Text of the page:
Thoughts from the ammo line

Ammo Grrrll anticipates Father’s Day this Sunday in GOD BLESS THE DADDIES. She writes:

Sunday, of course, is Father’s Day. Despite decades of being portrayed in sitcoms and commercials as brainless twits who would be lost without the superior intelligence of their eye-rolling wives and children, the true importance of fathers can scarcely be overstated. If you doubt me, visit any prison jammed to bursting with lost fatherless men.

In our neighborhood in the 50s and 60s, the fathers were the stuff of small-town life: shopkeepers, house painters, teachers, ministers, highway patrolmen, traveling salesmen, car salesmen, insurance adjusters, mechanics and carpet-layers. Several of my parents’ best friends were farmers, although, needless to say, they lived on farms.

They were Old School Daddies who did not change diapers except under the greatest duress – the wife in hospital with the plague, or another baby – nor did they share housework. They worked; for most professions, that was more or less dawn to dusk, including weekends. My Dad had 3 Sundays off a month. It was one of life’s great mysteries what the T.V. Daddies did who had the ability to hang around the house all day playing tricks on “the gals” with the other indolent husbands.

If my neighborhood housed great intellectuals, they were well hidden. Which doesn’t at all mean they weren’t smart guys. They knew all kinds of useful stuff. But, very few of us get a father who is or was a towering intellectual giant – an Irving Kristol, say, a Victor Davis Hanson, a WFB. Nor were most of our daddies universally-respected pillars of the community like my friend Angela’s father, John O. Smith, who had over 1,000 people at his funeral, or Irving Hinderaker (what is it about the name Irving?) such that they are inducted into a community Hall of Fame.

This is a paean just to the average, responsible guy who tries his best. To the Daddy who is there for the 1-0 soccer matches in the rain, and also at the dance recitals which should by law come with an infinity symbol on the program. To the Daddy who goes to work every workday and comes home every night to eat dinner. Or breakfast, if he works graveyard. To the Daddy who teaches manliness to his sons and what to look for in a man to his daughters.

Author Jillian Churchill has famously said, “There is no way to be a perfect mother; and a million ways to be a good one.” Thank God for all our good fathers, even the ones who are as disappointingly human at times as we ourselves are. Even Tony Soprano was allowed to have “issues.” Nobody gets out of this vale of tears unscathed. My father’s whole family was shattered by the loss of the oldest son in battle in the Pacific. Unless you’re talking about shutting an actual door, “closure” is a silly made-up word. There is no such thing, only coping.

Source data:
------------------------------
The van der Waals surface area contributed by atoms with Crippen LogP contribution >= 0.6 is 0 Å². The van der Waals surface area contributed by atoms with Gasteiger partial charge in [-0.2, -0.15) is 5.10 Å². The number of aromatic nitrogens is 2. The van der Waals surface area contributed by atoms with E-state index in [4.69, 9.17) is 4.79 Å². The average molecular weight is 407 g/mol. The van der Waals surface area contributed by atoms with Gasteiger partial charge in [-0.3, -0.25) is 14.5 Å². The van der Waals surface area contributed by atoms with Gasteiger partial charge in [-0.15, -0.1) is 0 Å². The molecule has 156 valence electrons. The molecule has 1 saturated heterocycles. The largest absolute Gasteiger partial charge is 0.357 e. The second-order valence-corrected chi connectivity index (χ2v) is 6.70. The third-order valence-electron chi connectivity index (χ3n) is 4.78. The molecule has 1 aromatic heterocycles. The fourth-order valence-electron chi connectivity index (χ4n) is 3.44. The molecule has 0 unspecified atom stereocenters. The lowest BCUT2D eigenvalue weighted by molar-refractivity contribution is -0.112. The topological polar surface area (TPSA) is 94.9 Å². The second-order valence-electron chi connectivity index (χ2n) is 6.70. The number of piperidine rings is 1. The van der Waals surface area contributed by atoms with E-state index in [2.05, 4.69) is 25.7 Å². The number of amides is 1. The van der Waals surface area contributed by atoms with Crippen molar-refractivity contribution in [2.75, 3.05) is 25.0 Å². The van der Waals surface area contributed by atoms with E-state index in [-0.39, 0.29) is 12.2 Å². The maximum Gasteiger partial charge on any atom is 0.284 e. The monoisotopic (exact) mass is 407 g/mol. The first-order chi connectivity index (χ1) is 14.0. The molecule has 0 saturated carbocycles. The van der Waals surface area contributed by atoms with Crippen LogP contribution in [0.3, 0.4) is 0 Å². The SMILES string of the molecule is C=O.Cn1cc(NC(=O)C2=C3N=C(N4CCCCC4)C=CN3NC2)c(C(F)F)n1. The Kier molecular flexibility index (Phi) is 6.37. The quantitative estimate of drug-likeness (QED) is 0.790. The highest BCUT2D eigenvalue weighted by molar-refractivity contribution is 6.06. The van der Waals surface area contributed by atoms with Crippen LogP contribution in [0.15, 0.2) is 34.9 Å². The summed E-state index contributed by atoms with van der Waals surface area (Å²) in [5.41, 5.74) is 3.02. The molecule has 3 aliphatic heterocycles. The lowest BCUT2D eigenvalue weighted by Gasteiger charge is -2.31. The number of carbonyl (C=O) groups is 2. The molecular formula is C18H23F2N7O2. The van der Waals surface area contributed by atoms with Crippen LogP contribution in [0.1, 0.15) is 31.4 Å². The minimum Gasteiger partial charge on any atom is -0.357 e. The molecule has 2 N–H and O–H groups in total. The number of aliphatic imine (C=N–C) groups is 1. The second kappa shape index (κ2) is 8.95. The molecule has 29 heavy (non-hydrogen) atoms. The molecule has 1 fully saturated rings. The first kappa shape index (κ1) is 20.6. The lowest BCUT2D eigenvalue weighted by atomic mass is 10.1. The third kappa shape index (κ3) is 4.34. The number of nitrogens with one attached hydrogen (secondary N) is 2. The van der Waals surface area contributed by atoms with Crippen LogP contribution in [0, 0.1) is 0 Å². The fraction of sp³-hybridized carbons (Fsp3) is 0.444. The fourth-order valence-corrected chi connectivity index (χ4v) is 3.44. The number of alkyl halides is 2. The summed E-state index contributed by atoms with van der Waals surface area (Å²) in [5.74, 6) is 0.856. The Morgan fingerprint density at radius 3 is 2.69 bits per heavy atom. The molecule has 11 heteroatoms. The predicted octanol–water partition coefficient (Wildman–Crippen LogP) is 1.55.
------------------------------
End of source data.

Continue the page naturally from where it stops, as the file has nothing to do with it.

My bedroom was in the partially-finished basement of our home. One night in about the 4th grade I had a terrible nightmare and woke up convinced that a very bad monster was in my room. I screamed bloody murder and Daddy ran downstairs in about 10 seconds. He looked everywhere for the bad guy with a flashlight, hugged me, and I was able to go back to sleep because Daddy was on the job. He wasn’t that imposing physically, and though we had deer rifles and shotguns, we never had a handgun in the house. But he was Daddy and there was no doubt that he was in charge. Only the most foolhardy of monsters would dare to take him on! We were safe. And safe is essential in a perilous world.

I have never read anything more beautiful or moving than Jonah Goldberg’s eulogy for his late father, Sid Goldberg, called “The Hop Bird.” Google it if you haven’t read it. Bring tissues. But few of us get the brilliant, wise, humorous father who always says exactly the perfect thing. The daddies in my neighborhood said things more along the lines of “Don’t make me stop this car.” Or, “Stop crying, or I’ll give you something to cry about,” and that wasn’t all bad either. I have been maintaining for years, with all the hullabulloo about “bullying” – as though that’s a brand-new, hitherto undiscovered thing! – that we don’t need more “zero tolerance” rules; we need tougher, more resilient kids.

Daddy taught me to bait a hook, to golf, to hit a baseball, throw a spiral, to mow the grass. To work 12 hours a day in a drugstore, wait on customers pleasantly, asking “May I help you?” and count back their change the old-fashioned way. To save money and eschew debt. To be on time, which he defined as 10 minutes early.

And despite the ludicrous feminist contention that little girls of the era were forcibly prevented from playing with blocks and herded behind razor wire into the doll corner in school, neither he nor any teacher ever made me feel that there was anything I couldn’t do or accomplish because I was a girl. There were four of us in the Class of ’64 who shared valedictory honors: three girls and just one boy, who was also my debate partner. No Affirmative Action; no disparate impact; no IX or any other Titles required. Just high expectations and effort.

Perhaps most important, Daddy taught me to fight back. To defend myself and others from bullies. He made me assertive enough to defend my beliefs, which always seemed to be at odds with popular thought. I thank Daddy for that contrarian spirit, and hundreds of other things. He is almost 90 now, and last time I visited and took him and Mom out for Chinese, they had a minor argument on the way about whether they were sharing Cashew Chicken or Orange Beef. And I was able, at last, to say to him, “Don’t make me stop this car.” And then add, “Heck, let’s just get both.”

Happy Father’s Day, good daddies, one and all.